The inherent ability to feel passion is in everyone

When the leader honors the spirit in oneself, as well as the same spiritual essence in others, a conduit of energy is released. It can be felt, and it energizes those being led, as well as the leader. This acknowledgment creates synergism, where the sum of the whole is greater than the parts. Igniting passion in your team leads to enthusiasm, better results, happier workplaces, loyalty, and higher achievement. Creating passion requires honoring the spirit residing beneath the self-created identities that battle and compete for power and validation.

Helping unleash the inherent passion in everyone can dramatically increase engagement. As a speaker, author, and workplace consultant, I suggest that most people want to work and feel satisfaction through utilizing their talents. But work that doesn’t honor both their inner spirit and their ability to contribute leads to great dissatisfaction. When people are not honored they want to free themselves from the invisible prisons.

“Working for something we don’t care about is called stress. Working for something we love is called passion.” –Simon Sinek

Passion Extinguishers

Igniting passion in others starts with you as a passionate leader. Passionate leaders shine light and love on the workplace stage. Passion stems from the heart and soul and relies on what I call, Universal Love. Passionate leaders ignite enthusiasm and dedication while also exposing the hidden shadows to the light of day. In my observation, these are the top passion extinguishers:

Top Passion Extinguishers

Bringing spirit and compassion to the workplace

The lack of engagement, the “Great Resignation,” and the workplace unrest are all symptoms and reflections of the greater unrest in our world. The frenzy of greed, corruption, manipulation, and fear is actually due to the lack of love and compassion. As you witness how many are preying on others for validation and sustenance, recognize that it is fueled by the ultimate need to be loved and needed. We cannot lead others when we are in the dark, operating from fear and doubt. You can lead by shining a light on your workplace stage and bringing spirit and compassion to everyone. I call this “Project Illumination.”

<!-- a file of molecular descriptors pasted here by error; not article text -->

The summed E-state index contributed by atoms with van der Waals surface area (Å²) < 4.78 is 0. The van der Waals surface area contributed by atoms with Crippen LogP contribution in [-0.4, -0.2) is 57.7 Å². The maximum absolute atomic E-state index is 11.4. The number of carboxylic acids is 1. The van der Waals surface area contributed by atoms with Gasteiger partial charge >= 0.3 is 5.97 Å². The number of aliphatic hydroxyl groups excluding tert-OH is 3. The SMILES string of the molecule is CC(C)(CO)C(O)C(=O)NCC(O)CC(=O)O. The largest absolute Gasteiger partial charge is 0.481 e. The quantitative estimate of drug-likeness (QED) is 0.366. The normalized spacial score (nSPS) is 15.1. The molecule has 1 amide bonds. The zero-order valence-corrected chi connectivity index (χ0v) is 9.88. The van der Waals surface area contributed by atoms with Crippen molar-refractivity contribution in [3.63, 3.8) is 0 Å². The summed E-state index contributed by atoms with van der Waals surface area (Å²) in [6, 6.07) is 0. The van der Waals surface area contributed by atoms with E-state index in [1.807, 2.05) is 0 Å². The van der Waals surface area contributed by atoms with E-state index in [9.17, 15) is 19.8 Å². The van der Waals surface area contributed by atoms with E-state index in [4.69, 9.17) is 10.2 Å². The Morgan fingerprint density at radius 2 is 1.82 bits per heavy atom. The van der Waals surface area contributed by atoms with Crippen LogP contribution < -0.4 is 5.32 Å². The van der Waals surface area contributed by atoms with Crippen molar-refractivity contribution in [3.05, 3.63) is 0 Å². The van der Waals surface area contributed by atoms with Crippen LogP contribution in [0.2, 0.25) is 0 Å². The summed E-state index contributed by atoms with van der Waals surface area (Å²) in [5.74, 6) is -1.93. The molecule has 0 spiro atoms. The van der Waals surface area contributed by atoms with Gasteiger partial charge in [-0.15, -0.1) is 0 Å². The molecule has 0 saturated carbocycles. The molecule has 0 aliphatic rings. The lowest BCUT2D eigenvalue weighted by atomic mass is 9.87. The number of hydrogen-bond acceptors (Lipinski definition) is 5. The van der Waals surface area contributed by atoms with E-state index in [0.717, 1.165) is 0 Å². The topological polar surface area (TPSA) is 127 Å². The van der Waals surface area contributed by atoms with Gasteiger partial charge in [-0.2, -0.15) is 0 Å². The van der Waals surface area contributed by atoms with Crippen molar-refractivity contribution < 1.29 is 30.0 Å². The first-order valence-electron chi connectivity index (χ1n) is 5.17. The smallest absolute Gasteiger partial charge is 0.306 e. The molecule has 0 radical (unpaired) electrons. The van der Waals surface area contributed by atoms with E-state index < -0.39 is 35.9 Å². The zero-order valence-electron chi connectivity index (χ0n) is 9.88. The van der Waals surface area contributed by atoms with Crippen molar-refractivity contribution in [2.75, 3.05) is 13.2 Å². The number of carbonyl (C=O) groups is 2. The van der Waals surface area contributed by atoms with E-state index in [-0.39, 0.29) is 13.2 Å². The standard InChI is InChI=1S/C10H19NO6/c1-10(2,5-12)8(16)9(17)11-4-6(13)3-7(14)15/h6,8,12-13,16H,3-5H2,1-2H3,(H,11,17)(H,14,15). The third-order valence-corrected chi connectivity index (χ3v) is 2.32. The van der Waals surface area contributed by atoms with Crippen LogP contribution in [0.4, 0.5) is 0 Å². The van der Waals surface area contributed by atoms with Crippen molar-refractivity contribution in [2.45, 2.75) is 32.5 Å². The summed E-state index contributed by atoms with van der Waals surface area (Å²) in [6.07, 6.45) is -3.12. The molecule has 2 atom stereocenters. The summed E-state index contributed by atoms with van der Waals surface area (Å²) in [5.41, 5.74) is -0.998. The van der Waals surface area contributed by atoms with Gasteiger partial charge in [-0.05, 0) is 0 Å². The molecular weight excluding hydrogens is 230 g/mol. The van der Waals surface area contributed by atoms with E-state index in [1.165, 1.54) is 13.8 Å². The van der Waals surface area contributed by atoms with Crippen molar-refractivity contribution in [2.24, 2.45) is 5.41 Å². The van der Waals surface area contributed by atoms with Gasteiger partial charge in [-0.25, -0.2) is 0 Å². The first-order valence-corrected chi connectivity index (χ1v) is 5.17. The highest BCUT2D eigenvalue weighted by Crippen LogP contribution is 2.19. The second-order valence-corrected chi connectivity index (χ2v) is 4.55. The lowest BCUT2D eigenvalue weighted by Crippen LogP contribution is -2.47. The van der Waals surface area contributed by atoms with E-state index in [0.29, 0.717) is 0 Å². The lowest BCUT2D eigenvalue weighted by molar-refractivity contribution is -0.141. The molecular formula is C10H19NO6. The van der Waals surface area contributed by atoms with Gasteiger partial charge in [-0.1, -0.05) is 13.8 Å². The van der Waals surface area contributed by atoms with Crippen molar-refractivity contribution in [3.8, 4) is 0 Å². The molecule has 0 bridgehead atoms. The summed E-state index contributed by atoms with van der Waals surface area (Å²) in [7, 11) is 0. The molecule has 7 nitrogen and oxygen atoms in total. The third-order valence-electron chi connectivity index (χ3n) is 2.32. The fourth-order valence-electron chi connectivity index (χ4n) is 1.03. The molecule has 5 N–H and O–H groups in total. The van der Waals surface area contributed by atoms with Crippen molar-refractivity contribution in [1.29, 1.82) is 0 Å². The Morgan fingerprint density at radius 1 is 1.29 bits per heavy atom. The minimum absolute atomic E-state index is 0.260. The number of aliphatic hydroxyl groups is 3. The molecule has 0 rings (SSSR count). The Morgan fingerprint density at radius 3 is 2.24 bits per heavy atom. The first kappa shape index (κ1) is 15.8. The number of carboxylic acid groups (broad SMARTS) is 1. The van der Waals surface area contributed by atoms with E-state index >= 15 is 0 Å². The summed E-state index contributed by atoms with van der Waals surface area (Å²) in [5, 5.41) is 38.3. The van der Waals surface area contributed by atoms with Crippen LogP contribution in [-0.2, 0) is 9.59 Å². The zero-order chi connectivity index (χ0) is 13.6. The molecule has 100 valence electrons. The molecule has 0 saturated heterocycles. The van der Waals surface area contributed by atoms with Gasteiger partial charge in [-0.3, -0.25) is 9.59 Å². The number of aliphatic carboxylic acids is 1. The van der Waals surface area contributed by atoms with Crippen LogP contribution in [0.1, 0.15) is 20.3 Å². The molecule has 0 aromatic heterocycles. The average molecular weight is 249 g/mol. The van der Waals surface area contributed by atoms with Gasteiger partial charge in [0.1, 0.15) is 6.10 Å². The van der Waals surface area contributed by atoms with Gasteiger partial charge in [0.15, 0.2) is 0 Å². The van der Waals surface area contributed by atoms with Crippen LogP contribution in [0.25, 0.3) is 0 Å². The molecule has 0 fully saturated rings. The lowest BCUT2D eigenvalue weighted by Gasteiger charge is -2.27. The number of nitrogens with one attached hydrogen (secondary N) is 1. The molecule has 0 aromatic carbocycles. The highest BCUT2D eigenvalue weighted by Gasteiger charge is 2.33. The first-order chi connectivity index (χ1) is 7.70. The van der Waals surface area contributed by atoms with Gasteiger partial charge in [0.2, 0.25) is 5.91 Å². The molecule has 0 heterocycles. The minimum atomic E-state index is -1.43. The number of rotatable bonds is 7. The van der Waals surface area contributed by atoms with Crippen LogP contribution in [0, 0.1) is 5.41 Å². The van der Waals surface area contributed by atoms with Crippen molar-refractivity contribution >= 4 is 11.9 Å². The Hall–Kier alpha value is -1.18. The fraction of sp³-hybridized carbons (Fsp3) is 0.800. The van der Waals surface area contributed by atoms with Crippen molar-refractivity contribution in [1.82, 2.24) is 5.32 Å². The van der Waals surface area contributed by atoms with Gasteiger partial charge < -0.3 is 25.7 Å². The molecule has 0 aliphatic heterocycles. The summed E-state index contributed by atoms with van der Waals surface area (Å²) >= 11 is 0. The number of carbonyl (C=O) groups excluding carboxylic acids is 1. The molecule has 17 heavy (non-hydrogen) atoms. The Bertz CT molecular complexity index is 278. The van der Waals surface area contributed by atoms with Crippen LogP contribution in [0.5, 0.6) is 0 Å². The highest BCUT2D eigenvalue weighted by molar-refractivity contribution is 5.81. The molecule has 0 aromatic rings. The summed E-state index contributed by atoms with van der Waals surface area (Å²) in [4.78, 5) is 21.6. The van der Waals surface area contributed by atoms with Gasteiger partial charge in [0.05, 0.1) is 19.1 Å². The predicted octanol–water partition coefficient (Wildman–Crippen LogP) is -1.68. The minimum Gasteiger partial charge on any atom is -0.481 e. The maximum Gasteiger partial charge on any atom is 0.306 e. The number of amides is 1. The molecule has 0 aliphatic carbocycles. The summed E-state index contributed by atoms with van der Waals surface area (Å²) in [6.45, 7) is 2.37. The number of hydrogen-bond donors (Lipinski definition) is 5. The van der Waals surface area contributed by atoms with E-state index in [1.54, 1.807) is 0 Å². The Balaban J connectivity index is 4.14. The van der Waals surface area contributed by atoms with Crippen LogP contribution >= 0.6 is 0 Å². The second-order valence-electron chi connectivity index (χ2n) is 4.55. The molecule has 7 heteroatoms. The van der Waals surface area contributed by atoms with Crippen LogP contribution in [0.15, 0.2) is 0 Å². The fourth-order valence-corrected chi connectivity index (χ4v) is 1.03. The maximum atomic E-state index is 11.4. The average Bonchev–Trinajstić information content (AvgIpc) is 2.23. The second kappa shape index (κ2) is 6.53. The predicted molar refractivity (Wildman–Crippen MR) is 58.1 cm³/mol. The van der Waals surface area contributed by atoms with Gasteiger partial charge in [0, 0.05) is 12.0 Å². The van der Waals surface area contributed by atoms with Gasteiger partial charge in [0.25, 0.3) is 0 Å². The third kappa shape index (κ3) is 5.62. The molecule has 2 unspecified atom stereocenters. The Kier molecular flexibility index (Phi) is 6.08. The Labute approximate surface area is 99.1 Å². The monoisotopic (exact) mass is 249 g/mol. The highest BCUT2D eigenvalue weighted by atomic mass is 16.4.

I have learned that true compassion arises only when we no longer need constant confirmation and proof from others that we are worthy and loved. When we are aligned with our true selves, our inner spirit, and authentic power, we can give up the need for external validation. We can replace fear with trust and compassion, both in the workplace and in the world. Both passion and compassion emerge from Universal Love, the power that sustains all life.

“If you want others to be happy, practice compassion. If you want to be happy, practice compassion.” --The Dalai Lama

Danna Beal, M.Ed., lives in the Seattle, WA area where she is an international speaker, author, retreat/workshop leader, and executive coach. She has spoken to thousands of businesses and conferences and has been on countless radio shows, podcasts, and webinars discussing “Enlightened Leadership” and “Workplace Culture” based on her book, “The Extraordinary Workplace: Replacing Fear with Trust and Compassion.” Her audiences and clients have included: Seattle Science Foundation--Spine Surgeons Grand Rounds, Swedish Hospital and Medical Groups, Kaiser Permanente Grand Rounds, Oakland, CA, AHRA, Orlando, FL, Federal Aviation Administration, Overlake Hospital Perioperative Conference, Radia, numerous physician practices and hospitals. Her website is